- One leader is stepping down following a fight over academic freedom.
- Another is moving on to become the first woman chancellor at the University of Pittsburgh.
- And a 30-year veteran of higher education is moving on to open a new Chick-fil-A franchise.
In the first week of April, at least five university presidents have announced their retirement, resignation, or reappointment.
Each leader is leaving their post for very different reasons, some of which touch on the big issues facing higher ed.
Hamline University President, Who Was Involved in Academic Freedom Fight, Plans to Retire
Fayneese Miller, president of Hamline University, on April 3 announced that she will retire at the end of the 2024 school year.
Miller, who took the helm of the St. Paul, Minnesota, university in 2015, faced widespread criticism last fall and early this year when she refused to renew the contract of an adjunct professor who showed students historic images of the Prophet Muhammad, which offended a Muslim student.
The professor, Erika López Prater, is suing Hamline, alleging religious discrimination and defamation.
In an April 3 press conference, Miller criticized media coverage of the incident, Minnesota Public Radio reported.
“It’s a false narrative, Hamline University believes in academic freedom. We believe in free speech. We believe in all of those things, and never has Hamline University violated anyone’s academic freedom. That is not who we are,” the president said.
“I cannot state enough is that what was reported in the media was not the incident. I cannot say that enough. No one was let go for showing an image.”
University of Minnesota’s President to Become First Woman Chancellor of the University of Pittsburgh
Also on April 3, the University of Pittsburgh (Pitt) announced that Joan T.A. Gabel, current president and chief executive of the University of Minnesota System and Twin Cities campus, will be the institution’s next chancellor.
Gabel will start in July and be the first woman to lead Pitt.
“I am excited and filled with optimism when I think of leading this institution into its important next chapter — to taking leaps when needed, and incremental steps as necessary, to ensure that every step we take, however large or small, moves us forward,” Gabel said in the announcement. “I am humbled to have the opportunity to lead this world-class community of learners, leaders and discoverers from Pittsburgh and Bradford to Greensburg, Johnstown, Titusville and beyond.”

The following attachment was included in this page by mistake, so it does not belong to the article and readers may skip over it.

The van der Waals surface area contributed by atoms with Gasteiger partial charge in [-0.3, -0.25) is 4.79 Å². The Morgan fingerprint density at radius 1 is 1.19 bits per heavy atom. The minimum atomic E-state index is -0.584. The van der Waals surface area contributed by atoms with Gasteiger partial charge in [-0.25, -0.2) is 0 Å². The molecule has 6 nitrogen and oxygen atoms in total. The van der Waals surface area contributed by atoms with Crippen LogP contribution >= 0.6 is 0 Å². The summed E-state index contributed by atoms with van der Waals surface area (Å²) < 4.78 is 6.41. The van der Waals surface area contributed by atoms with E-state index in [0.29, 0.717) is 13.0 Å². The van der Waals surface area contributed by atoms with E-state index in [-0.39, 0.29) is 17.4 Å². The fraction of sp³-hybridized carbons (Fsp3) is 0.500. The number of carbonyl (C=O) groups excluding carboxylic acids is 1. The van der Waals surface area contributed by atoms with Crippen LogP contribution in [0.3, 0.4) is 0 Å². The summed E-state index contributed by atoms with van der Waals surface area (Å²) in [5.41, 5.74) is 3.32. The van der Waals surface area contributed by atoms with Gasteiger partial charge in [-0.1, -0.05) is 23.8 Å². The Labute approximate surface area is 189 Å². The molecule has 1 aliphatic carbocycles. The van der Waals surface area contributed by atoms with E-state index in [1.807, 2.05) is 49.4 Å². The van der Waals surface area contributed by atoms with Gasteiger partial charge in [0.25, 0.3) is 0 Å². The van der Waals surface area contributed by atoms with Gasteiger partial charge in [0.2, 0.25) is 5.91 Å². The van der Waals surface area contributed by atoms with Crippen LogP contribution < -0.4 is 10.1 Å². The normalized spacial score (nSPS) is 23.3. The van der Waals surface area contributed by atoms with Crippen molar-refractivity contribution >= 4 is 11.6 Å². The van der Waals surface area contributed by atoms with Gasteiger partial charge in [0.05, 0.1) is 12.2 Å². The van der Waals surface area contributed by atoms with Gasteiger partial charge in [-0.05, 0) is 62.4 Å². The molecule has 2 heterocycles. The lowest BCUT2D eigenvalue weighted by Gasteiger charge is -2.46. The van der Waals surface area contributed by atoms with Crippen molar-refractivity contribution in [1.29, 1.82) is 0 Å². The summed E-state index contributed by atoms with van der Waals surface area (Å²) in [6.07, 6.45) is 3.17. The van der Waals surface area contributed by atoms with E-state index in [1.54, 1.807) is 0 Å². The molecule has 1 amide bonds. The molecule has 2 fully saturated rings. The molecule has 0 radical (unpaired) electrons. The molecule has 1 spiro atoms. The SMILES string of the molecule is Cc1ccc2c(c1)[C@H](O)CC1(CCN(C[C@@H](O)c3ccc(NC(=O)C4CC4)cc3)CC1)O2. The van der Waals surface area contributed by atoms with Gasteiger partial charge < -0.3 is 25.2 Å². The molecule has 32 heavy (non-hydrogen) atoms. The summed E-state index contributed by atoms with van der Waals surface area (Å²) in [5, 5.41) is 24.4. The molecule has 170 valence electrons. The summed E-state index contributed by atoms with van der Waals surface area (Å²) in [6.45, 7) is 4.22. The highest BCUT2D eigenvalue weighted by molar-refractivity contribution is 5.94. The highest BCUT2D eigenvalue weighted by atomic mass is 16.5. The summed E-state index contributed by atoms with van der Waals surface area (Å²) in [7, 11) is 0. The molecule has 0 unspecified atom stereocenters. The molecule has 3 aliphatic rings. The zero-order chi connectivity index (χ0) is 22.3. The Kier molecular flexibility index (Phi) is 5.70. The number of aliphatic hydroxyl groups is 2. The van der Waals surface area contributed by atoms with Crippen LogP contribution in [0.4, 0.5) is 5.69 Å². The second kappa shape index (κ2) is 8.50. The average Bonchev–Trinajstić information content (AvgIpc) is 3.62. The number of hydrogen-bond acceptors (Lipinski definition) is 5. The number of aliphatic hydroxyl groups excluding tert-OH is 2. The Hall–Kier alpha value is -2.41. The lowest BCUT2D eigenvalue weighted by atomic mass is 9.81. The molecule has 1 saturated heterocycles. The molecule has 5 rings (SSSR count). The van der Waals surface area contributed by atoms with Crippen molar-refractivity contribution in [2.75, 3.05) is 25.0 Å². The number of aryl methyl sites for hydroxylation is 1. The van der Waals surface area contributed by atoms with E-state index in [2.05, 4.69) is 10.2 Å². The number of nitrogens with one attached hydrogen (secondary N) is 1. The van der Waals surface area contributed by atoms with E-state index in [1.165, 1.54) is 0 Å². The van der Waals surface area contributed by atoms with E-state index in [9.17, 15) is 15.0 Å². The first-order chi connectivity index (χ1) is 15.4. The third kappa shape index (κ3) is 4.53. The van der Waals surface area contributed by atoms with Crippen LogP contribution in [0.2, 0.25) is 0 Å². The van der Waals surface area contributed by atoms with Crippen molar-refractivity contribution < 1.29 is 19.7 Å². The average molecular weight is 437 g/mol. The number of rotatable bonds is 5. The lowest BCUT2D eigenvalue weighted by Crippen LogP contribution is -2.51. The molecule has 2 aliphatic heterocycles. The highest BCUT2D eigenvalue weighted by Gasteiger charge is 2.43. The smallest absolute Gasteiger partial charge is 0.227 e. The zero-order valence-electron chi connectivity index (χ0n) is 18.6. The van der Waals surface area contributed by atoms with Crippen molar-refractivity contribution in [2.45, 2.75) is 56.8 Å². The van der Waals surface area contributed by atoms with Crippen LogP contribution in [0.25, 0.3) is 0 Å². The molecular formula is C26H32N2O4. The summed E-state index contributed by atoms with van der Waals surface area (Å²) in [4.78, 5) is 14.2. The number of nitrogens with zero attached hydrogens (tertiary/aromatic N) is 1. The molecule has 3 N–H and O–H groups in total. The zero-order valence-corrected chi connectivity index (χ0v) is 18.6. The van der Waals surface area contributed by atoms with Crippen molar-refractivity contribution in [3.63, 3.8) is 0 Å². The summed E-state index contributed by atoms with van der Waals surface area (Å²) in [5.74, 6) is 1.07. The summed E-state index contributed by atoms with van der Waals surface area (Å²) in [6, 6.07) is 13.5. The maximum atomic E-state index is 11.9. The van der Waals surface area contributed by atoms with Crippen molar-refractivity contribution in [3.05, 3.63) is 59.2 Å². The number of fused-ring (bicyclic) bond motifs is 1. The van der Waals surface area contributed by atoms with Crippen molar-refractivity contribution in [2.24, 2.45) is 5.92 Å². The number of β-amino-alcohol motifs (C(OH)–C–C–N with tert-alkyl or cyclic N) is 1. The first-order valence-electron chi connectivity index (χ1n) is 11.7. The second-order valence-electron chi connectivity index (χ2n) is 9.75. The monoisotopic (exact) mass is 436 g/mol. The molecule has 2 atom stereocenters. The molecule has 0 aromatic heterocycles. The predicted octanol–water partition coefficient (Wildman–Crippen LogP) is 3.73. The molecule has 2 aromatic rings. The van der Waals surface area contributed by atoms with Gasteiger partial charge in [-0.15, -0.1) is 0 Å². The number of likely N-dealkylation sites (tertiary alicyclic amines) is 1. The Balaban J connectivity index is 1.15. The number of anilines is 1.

Gabel will replace Patrick Gallagher, who has led the university for nine years and announced last year that he would be stepping down to fill a faculty position in Pitt’s physics and astronomy department.
Lake Superior State University’s President Retires Amid Enrollment Woes
Lake Superior State University (LSSU) President Rodney S. Hanley on April 3 stepped down effective immediately. Provost and Vice President for Academic Affairs Lynn G. Gillette has been named interim president.
“We wish Dr. Hanley and his family all the best in their future endeavors,” Tim Lukenda, chair of the LSSU Board of Trustees, said in the school’s announcement. “It is time to look forward and maintain our focus on this great institution and all of the wonderful things it has to offer our students of today and in the future.”
The board will look for a leader to help address LSSU’s enrollment challenges, the release said. The Sault Ste. Marie, Michigan, school is the smallest public university in the state with 1,655 students enrolled this past fall.
Langston University’s President Decides to Pursue Entrepreneurship, Own Chick-fil-A Franchise
The president of Langston University, a historically Black college and university in Oklahoma, is leaving higher ed for an entirely new industry: fast food.
Langston President Kent J. Smith Jr. on April 4 announced his retirement effective at the end of the spring semester. Smith, who has led the institution since 2012 and spent more than 30 years in higher education, said he’s leaving higher ed to pursue entrepreneurship and will be a Chick-fil-A franchise owner and operator.
Smith said he’s leaving the campus with pride and accomplishment and has enjoyed his and his family’s years on campus. In fact, his youngest son was given the middle name Langston to honor the university, he said in the statement announcing his retirement.
“I have always had an entrepreneurial spirit and have dreamt of building a legacy to leave for my five children and my grandson,” he said in the statement. “Therefore, I have accepted an offer to become a Chick-fil-A franchise owner/operator. I feel strongly that the time is right to begin a new chapter in my life.”
Under his leadership, Langston University has erased almost $10 million in student debt. It most recently cleared over $4.5 million in student debt for students enrolled in the summer 2022, fall 2022, and spring 2023 semesters through the Higher Education Emergency Relief Fund.
University of Saint Francis President Steps Down to Focus on Catholicism
University of Saint Francis President Eric Albert Zimmer announced April 5 that he will step down from the Fort Wayne, Indiana, institution at the end of the spring semester. Zimmer said he plans to pursue other opportunities within the Catholic Church and academia.
“I have enjoyed my time at the University of Saint Francis,” Zimmer said in the announcement. “Over the last three years, we have met many challenges. I am grateful for the efforts of many who have assisted me in achieving our goals. I look forward to assisting in the transition and I am confident that I will be leaving the University in the hands of tremendously talented and capable colleagues.”
Zimmer’s daily duties will be assumed by Vice President for Academic Affairs Lance Richey while the board of trustees searches for a new president.